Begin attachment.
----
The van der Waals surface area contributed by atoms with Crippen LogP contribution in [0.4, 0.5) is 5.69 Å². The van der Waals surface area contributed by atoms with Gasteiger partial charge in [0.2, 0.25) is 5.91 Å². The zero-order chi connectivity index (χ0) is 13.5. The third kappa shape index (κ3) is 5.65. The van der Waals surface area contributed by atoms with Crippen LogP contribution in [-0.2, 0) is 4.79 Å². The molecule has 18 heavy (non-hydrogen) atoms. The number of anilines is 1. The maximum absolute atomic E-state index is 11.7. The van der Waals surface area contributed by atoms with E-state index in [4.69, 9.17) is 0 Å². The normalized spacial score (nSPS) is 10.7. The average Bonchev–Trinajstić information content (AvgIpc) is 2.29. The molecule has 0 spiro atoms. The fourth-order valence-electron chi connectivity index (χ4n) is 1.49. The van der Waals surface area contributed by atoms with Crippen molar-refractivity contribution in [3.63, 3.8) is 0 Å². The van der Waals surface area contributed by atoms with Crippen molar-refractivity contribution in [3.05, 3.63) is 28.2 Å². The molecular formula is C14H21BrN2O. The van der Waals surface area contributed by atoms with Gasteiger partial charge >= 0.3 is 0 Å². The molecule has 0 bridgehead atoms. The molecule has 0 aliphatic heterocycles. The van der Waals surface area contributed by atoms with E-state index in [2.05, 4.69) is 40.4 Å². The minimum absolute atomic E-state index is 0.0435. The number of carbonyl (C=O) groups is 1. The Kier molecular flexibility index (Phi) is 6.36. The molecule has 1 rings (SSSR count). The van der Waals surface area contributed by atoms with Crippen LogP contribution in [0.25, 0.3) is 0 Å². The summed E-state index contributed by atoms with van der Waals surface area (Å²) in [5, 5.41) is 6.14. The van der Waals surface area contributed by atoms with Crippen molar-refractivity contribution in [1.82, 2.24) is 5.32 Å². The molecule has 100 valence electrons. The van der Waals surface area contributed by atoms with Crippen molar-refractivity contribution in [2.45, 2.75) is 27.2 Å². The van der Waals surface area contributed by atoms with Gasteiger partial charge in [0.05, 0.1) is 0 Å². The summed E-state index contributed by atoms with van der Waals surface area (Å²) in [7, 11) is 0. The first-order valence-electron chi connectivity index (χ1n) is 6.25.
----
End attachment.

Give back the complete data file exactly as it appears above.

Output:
The van der Waals surface area contributed by atoms with Crippen LogP contribution in [0.4, 0.5) is 5.69 Å². The van der Waals surface area contributed by atoms with Gasteiger partial charge in [0.2, 0.25) is 5.91 Å². The zero-order chi connectivity index (χ0) is 13.5. The third kappa shape index (κ3) is 5.65. The van der Waals surface area contributed by atoms with Crippen LogP contribution in [-0.2, 0) is 4.79 Å². The molecule has 18 heavy (non-hydrogen) atoms. The number of anilines is 1. The maximum absolute atomic E-state index is 11.7. The van der Waals surface area contributed by atoms with E-state index in [4.69, 9.17) is 0 Å². The normalized spacial score (nSPS) is 10.7. The average Bonchev–Trinajstić information content (AvgIpc) is 2.29. The molecule has 0 spiro atoms. The fourth-order valence-electron chi connectivity index (χ4n) is 1.49. The van der Waals surface area contributed by atoms with Crippen molar-refractivity contribution in [3.63, 3.8) is 0 Å². The van der Waals surface area contributed by atoms with Crippen molar-refractivity contribution in [3.05, 3.63) is 28.2 Å². The molecular formula is C14H21BrN2O. The van der Waals surface area contributed by atoms with Gasteiger partial charge >= 0.3 is 0 Å². The molecule has 0 bridgehead atoms. The molecule has 0 aliphatic heterocycles. The van der Waals surface area contributed by atoms with E-state index in [2.05, 4.69) is 40.4 Å². The minimum absolute atomic E-state index is 0.0435. The number of carbonyl (C=O) groups is 1. The Kier molecular flexibility index (Phi) is 6.36. The molecule has 1 rings (SSSR count). The van der Waals surface area contributed by atoms with Crippen LogP contribution in [0.25, 0.3) is 0 Å². The summed E-state index contributed by atoms with van der Waals surface area (Å²) in [5, 5.41) is 6.14. The van der Waals surface area contributed by atoms with Crippen molar-refractivity contribution in [1.82, 2.24) is 5.32 Å². The molecule has 100 valence electrons. The van der Waals surface area contributed by atoms with Crippen molar-refractivity contribution in [2.45, 2.75) is 27.2 Å². The van der Waals surface area contributed by atoms with Gasteiger partial charge in [0.05, 0.1) is 0 Å². The summed E-state index contributed by atoms with van der Waals surface area (Å²) in [7, 11) is 0. The first-order valence-electron chi connectivity index (χ1n) is 6.25.